Exploring New Models for Cardiovascular Risk Reduction: The Heart Outcomes Prevention and Evaluation 4 (HOPE 4) Canada Pilot Study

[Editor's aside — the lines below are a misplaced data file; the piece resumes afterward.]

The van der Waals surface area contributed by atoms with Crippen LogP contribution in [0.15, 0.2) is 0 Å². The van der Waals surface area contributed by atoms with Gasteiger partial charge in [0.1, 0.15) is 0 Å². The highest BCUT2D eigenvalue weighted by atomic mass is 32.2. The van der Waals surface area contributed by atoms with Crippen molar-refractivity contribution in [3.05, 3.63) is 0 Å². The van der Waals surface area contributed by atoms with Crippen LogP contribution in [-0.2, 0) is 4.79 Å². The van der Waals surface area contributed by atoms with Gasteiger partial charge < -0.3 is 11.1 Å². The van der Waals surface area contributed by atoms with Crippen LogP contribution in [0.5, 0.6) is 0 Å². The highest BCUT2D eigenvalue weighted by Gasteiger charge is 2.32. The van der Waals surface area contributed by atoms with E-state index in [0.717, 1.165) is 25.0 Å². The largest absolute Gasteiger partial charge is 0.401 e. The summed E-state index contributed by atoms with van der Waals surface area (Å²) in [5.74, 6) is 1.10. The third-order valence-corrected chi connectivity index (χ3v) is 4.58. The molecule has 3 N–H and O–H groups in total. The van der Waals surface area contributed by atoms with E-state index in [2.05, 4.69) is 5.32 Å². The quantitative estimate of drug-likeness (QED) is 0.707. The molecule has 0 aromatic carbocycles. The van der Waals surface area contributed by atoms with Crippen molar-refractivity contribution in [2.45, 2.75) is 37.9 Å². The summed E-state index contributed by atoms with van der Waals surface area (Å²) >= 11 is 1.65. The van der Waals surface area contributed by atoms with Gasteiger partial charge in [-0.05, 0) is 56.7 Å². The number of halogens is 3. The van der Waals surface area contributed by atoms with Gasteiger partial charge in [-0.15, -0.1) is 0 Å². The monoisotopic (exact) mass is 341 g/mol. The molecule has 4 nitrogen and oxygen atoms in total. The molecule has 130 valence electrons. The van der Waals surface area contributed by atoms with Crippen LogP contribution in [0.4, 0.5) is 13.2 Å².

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Background: There is a gap between evidence and practice in the management of cardiovascular (CV) risk. Previous research indicated benefits from community-based, multi-faceted interventions to screen, diagnose, and manage CV risk in people with hypertension. Methods: The Heart Outcomes Prevention and Evaluation 4 Canada pilot study (HOPE 4) was a quasi-experimental pre-post interventional study, involving one community each in Hamilton, Ontario and Surrey, British Columbia, Canada. Individuals aged ≥50 years with newly diagnosed or poorly controlled hypertension were included. The intervention was comprised of: (i) simplified diagnostic/treatment algorithms implemented by community health workers (firefighters in British Columbia and community health workers in Ontario) guided by decision support and counselling software; (ii) recommendations for evidence-based CV medications and lifestyle modifications; and (iii) support from family/friends to promote healthy behaviours. The intervention was developed as part of the international Heart Outcomes Prevention and Evaluation 4 Canada pilot study trial and adapted to the Canadian context. The primary outcome was the change in Framingham Risk Score 10-year CV disease risk estimate between baseline and 6 months. Results: Between 2016 and 2017, a total of 193 participants were screened, with 37 enrolled in Surrey, and 19 in Hamilton. Mean age was 69 years (standard deviation 11), with 54% female, 27% diabetic, and 73% with a history of hypertension. An 82% follow-up level had been obtained at 6 months. Compared to baseline, there were significant improvements in the Framingham Risk Score 10-year risk estimate (30.6% vs 24.7%, P < 0.01), and systolic blood pressure (153.1 vs 136.7 mm Hg, P < 0.01). No significant changes in lipids or healthy behaviours were noted. Conclusions: A comprehensive approach to health care delivery, using a community-based intervention with community health workers, supported by mobile-health technologies, has the potential to significantly reduce cardiovascular risk, but further evaluation is warranted.